Sleep soundly night and day: Two ways to soundproof your bedroom

A curtain in front of a window, and a wall made from fabric-filled photo frames. Both are examples of bedroom soundproofing.

Sleep soundly night and day: Two ways to soundproof your bedroom

Maybe it’s the drone of rush-hour traffic. Maybe it’s your neighbour’s yappy dog. Or perhaps it’s just your partner’s loud closing of the kitchen cupboards. Whatever. Trying to sleep when everyone else is awake is close to impossible. Without soundproofing that is. So what if you could install your own affordable DIY soundproofing? You’d do it wouldn’t you! All for a good day’s sleep.

1. Soundproof curtains: Goodbye noise from outside

An IKEA sewing machine, fabric, measuring tape, pins, scissors and cotton thread on a table close to a wall.

What you need:

  • Two pieces of metre fabric (any you like) of the same size, enough to fit your window
  • A piece of wadding (that stuff from inside a synthetic quilt), that’s 2cm narrower and 2cm shorter than the metre fabric
  • Two eyelets (to hang it up)
  • Cotton thread
  • A tape measure
  • Some pins
  • Scissors
  • A sewing maching
  • Some dressmakers’ chalk
A close up image of a hands, that is layering up grey fabric and wadding to start sewing a soundproof curtain.

1. Layer up

Place the wadding in between the two pieces of metre fabric with a 1cm gap, on all sides, between the edge of the wadding and the edge of the metre fabric.

A close up image of hands, showing how to pin the hem in place on grey fabric.

2. Fold and pin

Fold the edges of the metre fabric inwards to create a hem and pin in place.

A close up image of an IKEA sewing machine and a persons hands, showing how to sew a hem on grey fabric.

3. Sew the border

Sew the two sides together with the wadding inside, removing the pins as you go.

A close up image of hands, using dress-makers chalk, marking out a lattice design on grey fabric.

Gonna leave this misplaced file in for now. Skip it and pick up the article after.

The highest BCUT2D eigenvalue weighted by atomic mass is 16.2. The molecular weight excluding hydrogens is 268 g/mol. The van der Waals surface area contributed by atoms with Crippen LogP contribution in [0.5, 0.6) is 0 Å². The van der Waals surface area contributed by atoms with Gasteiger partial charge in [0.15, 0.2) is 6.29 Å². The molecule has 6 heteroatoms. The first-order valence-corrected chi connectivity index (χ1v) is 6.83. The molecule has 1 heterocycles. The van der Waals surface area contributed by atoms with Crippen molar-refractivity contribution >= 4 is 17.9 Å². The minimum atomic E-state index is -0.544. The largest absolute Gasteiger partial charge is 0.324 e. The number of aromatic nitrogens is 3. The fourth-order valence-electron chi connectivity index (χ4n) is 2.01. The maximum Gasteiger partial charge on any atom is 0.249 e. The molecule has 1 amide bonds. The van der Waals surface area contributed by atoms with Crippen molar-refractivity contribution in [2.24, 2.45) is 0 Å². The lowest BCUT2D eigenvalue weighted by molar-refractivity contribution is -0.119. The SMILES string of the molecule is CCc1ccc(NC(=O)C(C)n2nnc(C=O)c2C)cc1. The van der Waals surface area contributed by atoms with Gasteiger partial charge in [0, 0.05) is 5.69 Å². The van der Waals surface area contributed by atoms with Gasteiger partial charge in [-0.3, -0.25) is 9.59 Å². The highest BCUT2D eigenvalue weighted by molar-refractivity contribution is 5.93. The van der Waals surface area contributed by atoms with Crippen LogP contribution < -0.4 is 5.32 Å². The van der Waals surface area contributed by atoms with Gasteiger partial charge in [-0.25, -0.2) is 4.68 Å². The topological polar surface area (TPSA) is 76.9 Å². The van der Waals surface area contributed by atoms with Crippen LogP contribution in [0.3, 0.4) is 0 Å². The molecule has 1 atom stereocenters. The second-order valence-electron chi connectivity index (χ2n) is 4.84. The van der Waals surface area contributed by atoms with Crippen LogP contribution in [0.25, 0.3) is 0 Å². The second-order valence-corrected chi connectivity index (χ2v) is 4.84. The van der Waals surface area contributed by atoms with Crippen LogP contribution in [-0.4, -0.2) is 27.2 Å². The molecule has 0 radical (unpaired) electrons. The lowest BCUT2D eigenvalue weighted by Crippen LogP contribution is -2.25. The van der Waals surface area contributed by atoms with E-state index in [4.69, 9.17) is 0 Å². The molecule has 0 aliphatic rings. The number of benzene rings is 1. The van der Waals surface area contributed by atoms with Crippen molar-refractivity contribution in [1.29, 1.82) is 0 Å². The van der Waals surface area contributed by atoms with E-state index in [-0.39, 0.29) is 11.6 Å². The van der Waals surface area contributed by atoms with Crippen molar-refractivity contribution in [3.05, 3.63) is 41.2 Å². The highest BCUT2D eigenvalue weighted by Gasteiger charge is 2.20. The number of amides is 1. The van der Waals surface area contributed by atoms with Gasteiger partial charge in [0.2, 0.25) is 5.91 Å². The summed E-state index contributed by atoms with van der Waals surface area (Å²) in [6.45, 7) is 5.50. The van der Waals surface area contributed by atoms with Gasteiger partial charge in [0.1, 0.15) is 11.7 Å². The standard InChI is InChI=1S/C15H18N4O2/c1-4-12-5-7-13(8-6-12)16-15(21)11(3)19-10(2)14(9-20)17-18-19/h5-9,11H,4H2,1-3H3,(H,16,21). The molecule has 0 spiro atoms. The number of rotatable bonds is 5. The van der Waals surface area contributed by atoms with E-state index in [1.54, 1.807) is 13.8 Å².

4. Mark out a lattice

So the wadding stays equally distributed, you need to sew a lattice design into the curtain. Start by marking out equal squares using the tape measure and dressmakers’ chalk. (The size of these vary depending on the size of your curtain. Just make sure they’re all of equal size.)

A close up image of hands, sewing a lattice design in place on grey fabric.

5. Sew the lattice in place

Sew the lattice design into the curtain. Use double lines to ensure the wadding stays in place. Rub away the chalk when you’re done.

A close-up image of hands, cutting two holes then pushing the eyelets into them on grey fabric.

6. Put in the eyelets

Put in a couple of eyelets in the top corners, so you can easily hang your curtain from hooks in the wall. First cut out a circular shape the same size as the eyelet. Then push the eyelet in place. It should be a snug fit.

A dark-blue soundproofed curtain hanging in a window, over a table with books, and blocks out outdoor noise and daylight.

And voilia, a DIY soundproof curtain

Top tip: dampen even more sound by hanging thick curtains at the window, in front of the soundproofed curtain. They’ll help block out light too. 

2. Soundproof walls: Goodbye noise from inside

A scissor, tape, a photo frame, grey fabric and white wadding on a table. They will be used to make a soundproofed wall.

What you need (to make one. To cover the wall you’ll need more of course):

  • A picture frame in a size of your choice (we used 40cm x 50cm)
  • Some wadding, 2cm narrower and 2cm shorter than the picture frame
  • A piece of metre fabric (in a colour you love) that’s 10cm wider and 10cm longer than the picture frame
  • Scissors
  • Tape
A close up of a person’s hands, layering up grey fabric, white wadding and the back of a photo frame.

1. Layer up

Layer the wadding on top of the metre fabric. Then place the back of the picture frame on top of the

A close up of a person’s hands, tapes grey fabric to the back of a photo frame.

2. Fold and tape

Fold the corners of the metre fabric over the back of the frame and tape in place.

A close up of a person’s hands, removing plastic from a photo frame.

3. Remove the plastic

Remove the plastic (or glass) from the picture frame.

A close up of a person’s hands, placing a grey fabric-covered back of a frame into a photo frame, and folds over clips.

4. Put it all together

Put the back of the picture frame, with the wadding and metre fabric attached, into the front of the frame and secure it in place with the little clips.

A person is showing off a ready-to-go soundproofed photo frame with grey fabric.

… and you’re done

You now have one soundproof frame ready to attach to the wall.

A white and grey DIY soundproofed wall covered in fabric-stuffed photo frames that reduces noise from within the home.

Now you just need to cover the wall

Top tip: this soundproof wall has a double function: a message board. You can pin little notes for your partner (or yourself).

A soundproofed wall with white, grey and dark blue, that helps to create a feeling of calm in the bedroom.